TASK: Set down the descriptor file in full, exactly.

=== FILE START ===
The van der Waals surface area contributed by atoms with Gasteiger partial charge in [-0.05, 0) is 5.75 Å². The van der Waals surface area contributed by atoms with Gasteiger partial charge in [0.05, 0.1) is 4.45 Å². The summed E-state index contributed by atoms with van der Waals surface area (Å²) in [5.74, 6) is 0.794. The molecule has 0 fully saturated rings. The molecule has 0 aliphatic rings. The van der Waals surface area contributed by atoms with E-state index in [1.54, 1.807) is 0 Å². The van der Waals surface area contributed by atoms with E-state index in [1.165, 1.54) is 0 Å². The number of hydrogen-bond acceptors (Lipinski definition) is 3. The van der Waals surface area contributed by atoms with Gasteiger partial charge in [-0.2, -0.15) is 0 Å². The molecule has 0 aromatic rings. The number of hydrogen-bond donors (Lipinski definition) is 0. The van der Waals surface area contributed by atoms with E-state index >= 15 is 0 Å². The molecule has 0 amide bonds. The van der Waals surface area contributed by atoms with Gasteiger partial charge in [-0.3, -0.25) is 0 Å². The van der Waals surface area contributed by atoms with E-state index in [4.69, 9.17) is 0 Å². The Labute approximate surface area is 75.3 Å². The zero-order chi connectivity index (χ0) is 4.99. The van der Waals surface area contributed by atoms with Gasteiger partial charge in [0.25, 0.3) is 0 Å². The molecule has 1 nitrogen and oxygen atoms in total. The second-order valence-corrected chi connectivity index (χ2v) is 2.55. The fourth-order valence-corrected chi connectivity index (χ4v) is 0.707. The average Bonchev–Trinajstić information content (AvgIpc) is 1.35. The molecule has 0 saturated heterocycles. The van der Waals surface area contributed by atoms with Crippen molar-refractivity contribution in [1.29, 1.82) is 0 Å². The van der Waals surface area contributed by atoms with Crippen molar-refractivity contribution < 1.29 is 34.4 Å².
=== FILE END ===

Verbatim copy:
The van der Waals surface area contributed by atoms with Gasteiger partial charge in [-0.05, 0) is 5.75 Å². The van der Waals surface area contributed by atoms with Gasteiger partial charge in [0.05, 0.1) is 4.45 Å². The summed E-state index contributed by atoms with van der Waals surface area (Å²) in [5.74, 6) is 0.794. The molecule has 0 fully saturated rings. The molecule has 0 aliphatic rings. The van der Waals surface area contributed by atoms with E-state index in [1.54, 1.807) is 0 Å². The van der Waals surface area contributed by atoms with E-state index in [1.165, 1.54) is 0 Å². The number of hydrogen-bond acceptors (Lipinski definition) is 3. The van der Waals surface area contributed by atoms with Gasteiger partial charge in [-0.2, -0.15) is 0 Å². The molecule has 0 aromatic rings. The number of hydrogen-bond donors (Lipinski definition) is 0. The van der Waals surface area contributed by atoms with E-state index >= 15 is 0 Å². The molecule has 0 amide bonds. The van der Waals surface area contributed by atoms with Gasteiger partial charge in [-0.3, -0.25) is 0 Å². The van der Waals surface area contributed by atoms with E-state index in [4.69, 9.17) is 0 Å². The Labute approximate surface area is 75.3 Å². The zero-order chi connectivity index (χ0) is 4.99. The van der Waals surface area contributed by atoms with Gasteiger partial charge in [0.25, 0.3) is 0 Å². The molecule has 1 nitrogen and oxygen atoms in total. The second-order valence-corrected chi connectivity index (χ2v) is 2.55. The fourth-order valence-corrected chi connectivity index (χ4v) is 0.707. The average Bonchev–Trinajstić information content (AvgIpc) is 1.35. The molecule has 0 saturated heterocycles. The van der Waals surface area contributed by atoms with Crippen molar-refractivity contribution in [1.29, 1.82) is 0 Å². The van der Waals surface area contributed by atoms with Crippen molar-refractivity contribution < 1.29 is 34.4 Å².